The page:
1. The MCAQD commits to lower the VOC limits for the following can coating materials: End sealing compound, sheet basecoat (interior and exterior) and overvarnish, two-piece can interior body spray, three-piece can interior body spray, two-piece can exterior base coat and overvarnish, and two-piece can exterior end spray or roll coat. The lower emission limits will be consistent with current RACT, based on a comparison of RACT rules in other nonattainment areas.

Proposed VOC Limits for Coating Cans and Coils in grams VOC per liter and pounds VOC per gallon:

Coating categoryg VOC/llb VOC/gal
Can Coating:
Can Printing Ink3002.5
End Sealing Compound200.2
Sheet Basecoat (Exterior and Interior) and Overvarnish2502.1
Three-Piece Can Side-Seam Spray6605.5
Two and Three-Piece Can Interior Body Spray4403.7
Two-Piece Can Exterior (Basecoat and Overvarnish)2502.1
Two-Piece Can Exterior End (Spray or Roll Coat)2502.1
Coil Coating3102.6
Strippable Booth Coating (applies to both can and coil coating categories)2402.0
Start Printed Page 4931

2. The MCAQD commits to evaluate the exemption for extreme performance coatings. Following this evaluation, the MCAQD will either remove or constrain the exemption. If a narrower exemption for extreme performance coatings is included in the revised rule, the MCAQD will provide documentation justifying the exemption is RACT.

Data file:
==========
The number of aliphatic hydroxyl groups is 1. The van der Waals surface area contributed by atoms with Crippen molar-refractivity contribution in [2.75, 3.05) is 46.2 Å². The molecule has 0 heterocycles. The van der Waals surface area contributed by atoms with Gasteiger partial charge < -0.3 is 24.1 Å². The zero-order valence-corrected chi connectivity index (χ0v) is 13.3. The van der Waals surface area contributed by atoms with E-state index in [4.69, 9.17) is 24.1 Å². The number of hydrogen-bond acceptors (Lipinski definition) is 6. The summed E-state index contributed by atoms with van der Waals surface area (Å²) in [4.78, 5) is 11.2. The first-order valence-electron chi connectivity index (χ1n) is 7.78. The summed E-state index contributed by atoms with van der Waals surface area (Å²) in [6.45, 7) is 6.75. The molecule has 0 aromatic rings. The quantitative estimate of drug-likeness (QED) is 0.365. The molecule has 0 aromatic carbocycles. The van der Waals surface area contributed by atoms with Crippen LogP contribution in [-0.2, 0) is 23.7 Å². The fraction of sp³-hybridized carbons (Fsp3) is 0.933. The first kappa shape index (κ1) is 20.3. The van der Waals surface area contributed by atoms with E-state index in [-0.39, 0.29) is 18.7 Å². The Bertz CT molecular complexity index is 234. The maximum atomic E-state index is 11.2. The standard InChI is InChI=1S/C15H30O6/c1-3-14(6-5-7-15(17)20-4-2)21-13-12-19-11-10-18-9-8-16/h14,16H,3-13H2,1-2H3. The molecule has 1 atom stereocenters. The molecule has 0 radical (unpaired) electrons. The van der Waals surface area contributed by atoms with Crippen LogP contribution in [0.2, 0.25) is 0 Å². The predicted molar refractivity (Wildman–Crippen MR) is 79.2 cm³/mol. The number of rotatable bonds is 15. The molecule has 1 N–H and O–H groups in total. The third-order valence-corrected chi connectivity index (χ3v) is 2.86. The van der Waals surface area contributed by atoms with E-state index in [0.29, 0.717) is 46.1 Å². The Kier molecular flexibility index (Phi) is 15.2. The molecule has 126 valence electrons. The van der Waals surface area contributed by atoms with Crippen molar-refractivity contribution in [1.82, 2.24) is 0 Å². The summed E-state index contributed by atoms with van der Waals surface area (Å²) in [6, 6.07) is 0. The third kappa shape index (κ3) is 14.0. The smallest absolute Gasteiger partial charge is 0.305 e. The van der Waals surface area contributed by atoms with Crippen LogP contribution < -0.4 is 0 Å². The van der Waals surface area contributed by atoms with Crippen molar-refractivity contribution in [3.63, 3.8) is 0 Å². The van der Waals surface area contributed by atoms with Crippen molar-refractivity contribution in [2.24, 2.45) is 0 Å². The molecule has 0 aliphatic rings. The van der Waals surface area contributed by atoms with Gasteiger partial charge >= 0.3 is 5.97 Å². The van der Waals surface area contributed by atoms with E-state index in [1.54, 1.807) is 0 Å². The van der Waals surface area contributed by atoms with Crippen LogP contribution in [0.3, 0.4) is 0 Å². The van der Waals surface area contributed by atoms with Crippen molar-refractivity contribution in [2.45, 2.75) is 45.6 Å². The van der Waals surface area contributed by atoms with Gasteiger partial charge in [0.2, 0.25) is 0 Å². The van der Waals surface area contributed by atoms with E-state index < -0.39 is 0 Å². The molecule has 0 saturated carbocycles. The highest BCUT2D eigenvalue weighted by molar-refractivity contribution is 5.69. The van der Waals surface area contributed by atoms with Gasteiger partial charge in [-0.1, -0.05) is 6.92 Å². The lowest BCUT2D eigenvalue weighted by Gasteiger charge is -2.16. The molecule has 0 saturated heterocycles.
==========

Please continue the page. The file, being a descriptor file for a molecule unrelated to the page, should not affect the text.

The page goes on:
3. The MCAQD commits to evaluate the exemption for tactical military equipment coatings. Following this evaluation, the MCAQD will either remove the exemption or require EPA approval of non-compliant military specification coatings.

4. The MCAQD commits to evaluate the CTG categories for “Motor Vehicle Materials” and “Automotive/Transportation Coatings.” Following the evaluation of each category, the MCAQD will either submit a negative declaration for the category or incorporate RACT emission limits for the category.

5. The MCAQD commits to remove adhesives and adhesive primers from the “Other Metal Parts and Products” coating category in Table 336-1 (VOC Limits for Miscellaneous Metal Part and Product Coatings). The MCAQD also commits to lower the VOC limit for the “Other Metal Parts and Products” coating category to 340 grams VOC per liter (g/L) for air dried coatings and 280 g/L for baked coatings.

6. The MCAQD commits to remove the following coating categories from Table 336-3 (VOC Limits for Miscellaneous Plastic Part and Product Coatings):

  • Flexible Plastic Parts and Products (Basecoat, Clearcoat, Color Topcoat, and Primer); and
  • Plastic Parts and Products that are not Defined as Flexible.